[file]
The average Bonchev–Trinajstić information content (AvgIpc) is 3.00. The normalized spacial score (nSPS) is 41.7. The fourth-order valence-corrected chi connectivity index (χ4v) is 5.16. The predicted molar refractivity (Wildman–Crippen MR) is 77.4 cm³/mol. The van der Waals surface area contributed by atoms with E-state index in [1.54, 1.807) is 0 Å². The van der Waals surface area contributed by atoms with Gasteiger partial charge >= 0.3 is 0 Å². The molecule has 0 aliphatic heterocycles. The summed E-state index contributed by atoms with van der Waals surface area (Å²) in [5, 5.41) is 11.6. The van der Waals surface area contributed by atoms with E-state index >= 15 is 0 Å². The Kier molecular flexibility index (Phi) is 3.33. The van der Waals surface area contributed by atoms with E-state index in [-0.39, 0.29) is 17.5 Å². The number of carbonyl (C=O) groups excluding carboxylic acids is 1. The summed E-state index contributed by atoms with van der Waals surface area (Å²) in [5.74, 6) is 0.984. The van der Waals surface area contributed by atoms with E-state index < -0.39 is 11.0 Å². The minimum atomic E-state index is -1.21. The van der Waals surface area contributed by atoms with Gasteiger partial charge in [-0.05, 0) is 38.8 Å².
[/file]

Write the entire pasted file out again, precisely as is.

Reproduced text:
The average Bonchev–Trinajstić information content (AvgIpc) is 3.00. The normalized spacial score (nSPS) is 41.7. The fourth-order valence-corrected chi connectivity index (χ4v) is 5.16. The predicted molar refractivity (Wildman–Crippen MR) is 77.4 cm³/mol. The van der Waals surface area contributed by atoms with E-state index in [1.54, 1.807) is 0 Å². The van der Waals surface area contributed by atoms with Gasteiger partial charge >= 0.3 is 0 Å². The molecule has 0 aliphatic heterocycles. The summed E-state index contributed by atoms with van der Waals surface area (Å²) in [5, 5.41) is 11.6. The van der Waals surface area contributed by atoms with E-state index >= 15 is 0 Å². The Kier molecular flexibility index (Phi) is 3.33. The van der Waals surface area contributed by atoms with E-state index in [-0.39, 0.29) is 17.5 Å². The number of carbonyl (C=O) groups excluding carboxylic acids is 1. The summed E-state index contributed by atoms with van der Waals surface area (Å²) in [5.74, 6) is 0.984. The van der Waals surface area contributed by atoms with E-state index < -0.39 is 11.0 Å². The minimum atomic E-state index is -1.21. The van der Waals surface area contributed by atoms with Gasteiger partial charge in [-0.05, 0) is 38.8 Å².